In-work progression in Universal Credit Contents

2The productivity challenge

Lagging productivity

6.Labour productivity measures output, in terms of goods and services produced, per hour worked.9 A country’s ability to improve its standard of living is determined by its ability to raise productivity. A high-productivity economy will tend to grow faster, with consequent positive effects on the public finances.10

7.UK labour productivity has tended to grow by around 2% per year, but it diverged from that of France and Germany since the 1970s and has stagnated since the 2008–09 recession. It has also persistently lagged behind other major economies, as is shown in Figure 3).11 Matching the productivity of the United States would raise UK GDP by 31%.12

Figure 3: Gross Domestic Product per hour worked (US $)

Source: The Conference Board, Total Economy Database - Output, Labor, and Labor Productivity, 1950 - 2015, September 2015. Note: This uses data from a variety of sources, including from Eurostat and the Organisation for Economic Cooperation and Development (OECD).

8.The Government’s 2015 productivity plan, Fixing the foundations: creating a more prosperous nation, aspires to achieve a higher pay, lower welfare society through means such as the introduction of the National Living Wage (NLW).13 The DWP told us that “enabling progression in work is central to transforming people’s lives and increasing labour productivity”.14 It was also important for government finances. Illustrating the potential fiscal rewards on offer, the JRF found that if each in-work tax credit claimant earned £30 per week extra in 2015–16, equivalent to working less than an hour extra a day at the National Minimum Wage, annual savings to the Exchequer would be £4.1 billion.15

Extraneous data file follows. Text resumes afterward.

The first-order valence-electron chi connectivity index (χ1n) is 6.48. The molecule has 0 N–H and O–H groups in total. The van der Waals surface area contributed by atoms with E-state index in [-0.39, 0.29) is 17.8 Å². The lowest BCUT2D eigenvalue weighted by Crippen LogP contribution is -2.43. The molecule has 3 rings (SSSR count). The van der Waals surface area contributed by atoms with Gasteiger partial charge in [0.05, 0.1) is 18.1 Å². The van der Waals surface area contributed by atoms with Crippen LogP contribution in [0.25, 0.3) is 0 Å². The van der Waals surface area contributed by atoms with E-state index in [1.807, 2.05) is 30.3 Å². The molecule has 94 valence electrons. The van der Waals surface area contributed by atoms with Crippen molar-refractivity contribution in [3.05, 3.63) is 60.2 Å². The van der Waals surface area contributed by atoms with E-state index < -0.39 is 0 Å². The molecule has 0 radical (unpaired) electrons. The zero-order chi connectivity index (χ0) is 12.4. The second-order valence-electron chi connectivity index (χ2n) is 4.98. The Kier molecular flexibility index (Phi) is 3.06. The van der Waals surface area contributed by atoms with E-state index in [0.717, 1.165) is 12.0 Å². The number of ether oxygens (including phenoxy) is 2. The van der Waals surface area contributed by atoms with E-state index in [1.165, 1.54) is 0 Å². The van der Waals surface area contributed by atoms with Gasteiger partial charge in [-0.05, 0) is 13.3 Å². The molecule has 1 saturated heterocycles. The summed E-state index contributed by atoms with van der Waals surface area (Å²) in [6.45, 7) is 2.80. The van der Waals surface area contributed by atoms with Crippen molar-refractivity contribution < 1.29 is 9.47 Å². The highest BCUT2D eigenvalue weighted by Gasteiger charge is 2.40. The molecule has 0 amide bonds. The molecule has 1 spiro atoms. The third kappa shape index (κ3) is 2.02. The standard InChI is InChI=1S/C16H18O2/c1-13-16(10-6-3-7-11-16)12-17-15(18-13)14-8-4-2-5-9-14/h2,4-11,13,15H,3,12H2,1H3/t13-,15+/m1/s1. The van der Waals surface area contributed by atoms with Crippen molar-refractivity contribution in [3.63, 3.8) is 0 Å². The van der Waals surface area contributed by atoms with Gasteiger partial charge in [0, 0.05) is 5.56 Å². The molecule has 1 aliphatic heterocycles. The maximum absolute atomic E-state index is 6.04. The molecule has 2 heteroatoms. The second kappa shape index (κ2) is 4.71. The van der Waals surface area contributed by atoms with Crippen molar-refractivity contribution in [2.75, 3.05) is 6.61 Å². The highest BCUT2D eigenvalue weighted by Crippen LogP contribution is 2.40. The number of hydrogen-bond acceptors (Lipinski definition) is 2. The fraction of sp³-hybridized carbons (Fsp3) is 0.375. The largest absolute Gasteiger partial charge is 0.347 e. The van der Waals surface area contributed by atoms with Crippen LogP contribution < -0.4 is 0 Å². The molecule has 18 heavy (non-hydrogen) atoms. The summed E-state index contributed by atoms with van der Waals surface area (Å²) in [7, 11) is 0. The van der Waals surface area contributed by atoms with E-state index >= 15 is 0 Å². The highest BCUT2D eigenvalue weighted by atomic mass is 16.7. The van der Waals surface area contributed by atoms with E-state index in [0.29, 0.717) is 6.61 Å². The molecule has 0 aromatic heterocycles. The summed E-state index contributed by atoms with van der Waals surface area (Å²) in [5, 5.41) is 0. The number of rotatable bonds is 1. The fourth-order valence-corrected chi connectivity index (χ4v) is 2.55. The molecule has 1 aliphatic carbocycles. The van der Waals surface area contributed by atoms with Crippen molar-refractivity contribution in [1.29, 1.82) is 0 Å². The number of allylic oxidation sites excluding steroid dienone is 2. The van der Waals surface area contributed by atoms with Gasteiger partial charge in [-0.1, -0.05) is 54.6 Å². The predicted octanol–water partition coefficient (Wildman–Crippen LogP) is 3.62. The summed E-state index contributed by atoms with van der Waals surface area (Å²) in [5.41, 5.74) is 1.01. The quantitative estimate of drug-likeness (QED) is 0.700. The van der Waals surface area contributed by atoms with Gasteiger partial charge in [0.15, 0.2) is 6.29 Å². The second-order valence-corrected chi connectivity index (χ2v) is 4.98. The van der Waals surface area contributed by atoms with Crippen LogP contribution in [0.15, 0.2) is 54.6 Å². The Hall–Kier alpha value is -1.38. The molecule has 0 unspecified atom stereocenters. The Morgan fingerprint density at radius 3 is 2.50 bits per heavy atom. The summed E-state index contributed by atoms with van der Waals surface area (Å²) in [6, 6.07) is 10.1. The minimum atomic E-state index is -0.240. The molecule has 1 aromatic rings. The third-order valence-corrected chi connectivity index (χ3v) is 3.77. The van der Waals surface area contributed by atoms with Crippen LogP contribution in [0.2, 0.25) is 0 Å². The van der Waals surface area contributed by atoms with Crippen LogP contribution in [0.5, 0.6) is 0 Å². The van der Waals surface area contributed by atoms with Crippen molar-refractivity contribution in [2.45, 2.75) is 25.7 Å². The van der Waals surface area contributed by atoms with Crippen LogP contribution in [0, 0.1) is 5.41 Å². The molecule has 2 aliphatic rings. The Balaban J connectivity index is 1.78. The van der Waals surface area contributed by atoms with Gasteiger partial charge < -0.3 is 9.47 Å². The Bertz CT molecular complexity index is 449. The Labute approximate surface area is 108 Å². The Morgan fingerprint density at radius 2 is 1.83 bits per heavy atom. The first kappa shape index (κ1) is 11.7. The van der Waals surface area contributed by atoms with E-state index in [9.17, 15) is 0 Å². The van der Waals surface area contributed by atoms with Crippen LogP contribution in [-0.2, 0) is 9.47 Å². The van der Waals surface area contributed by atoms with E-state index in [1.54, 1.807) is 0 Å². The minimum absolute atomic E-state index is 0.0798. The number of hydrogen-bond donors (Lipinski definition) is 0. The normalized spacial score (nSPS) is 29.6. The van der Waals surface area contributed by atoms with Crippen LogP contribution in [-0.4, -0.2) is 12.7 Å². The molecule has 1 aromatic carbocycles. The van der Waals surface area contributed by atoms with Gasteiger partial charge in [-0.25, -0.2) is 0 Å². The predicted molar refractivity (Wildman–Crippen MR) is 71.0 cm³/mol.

9.A key objective of the Government’s strategy is moving people out of a cycle of long-term low pay. The Resolution Foundation showed that of those who were low paid in 2002, approximately three-quarters (73 per cent) had failed to escape onto consistently higher earnings by 2012. Nearly half (46 per cent) had escaped low pay during the decade, but found themselves back in or at risk of low pay by 2012.16 Figure 4 shows trends in low pay.17

Figure 4: The proportion of employees below selected low pay thresholds, 1968 to 2020

Source: Corlett, A. and Gardiner, L., Low pay Britain 2015, Resolution Foundation, October 2015, p. 7. Based on analysis of: DWP, Family Expenditure Survey (1968–1981); ONS, New Earnings Survey Panel Data (1975–2013); and ONS, Annual Survey of Hours and Earnings (1997–2014). Note: Great Britain. Hourly earnings excluding overtime.

10.The Child Poverty Action Group (CPAG) told us that a comprehensive national strategy on low pay is “urgently” needed. It suggested such a strategy should encourage all employers who can afford to, to pay a true living wage and provide for better earnings progression.18 Tony Wilson, Director of Policy and Research at the Learning and Work Institute (LWI), said “simply raising the wage floor” through the introduction of the NLW “is not enough on its own” to address the UK productivity challenge. He said that supporting people out of poverty required earnings higher than the NLW and advocated a broader in-work service involving employers, skills and childcare providers and public services.19

Ground-breaking and potentially revolutionary

11.Our evidence demonstrated very strong support for the principle of an in-work service for people on low pay. CPAG welcomed both recognition of the difficulties people face in moving out of low pay and the expansion of support.20 Prospects Services, an employment and skills provider, said people capable of part-time or full-time work should not be allowed to settle for working only a few hours each week indefinitely.21 Remploy, an employer of disabled people, acknowledged the policy would help to increase individual earnings and decrease Government expenditure on in-work benefits.22 Tony Wilson said the in-work service could be “revolutionary” in helping claimants find better-paid opportunities that match their skills.23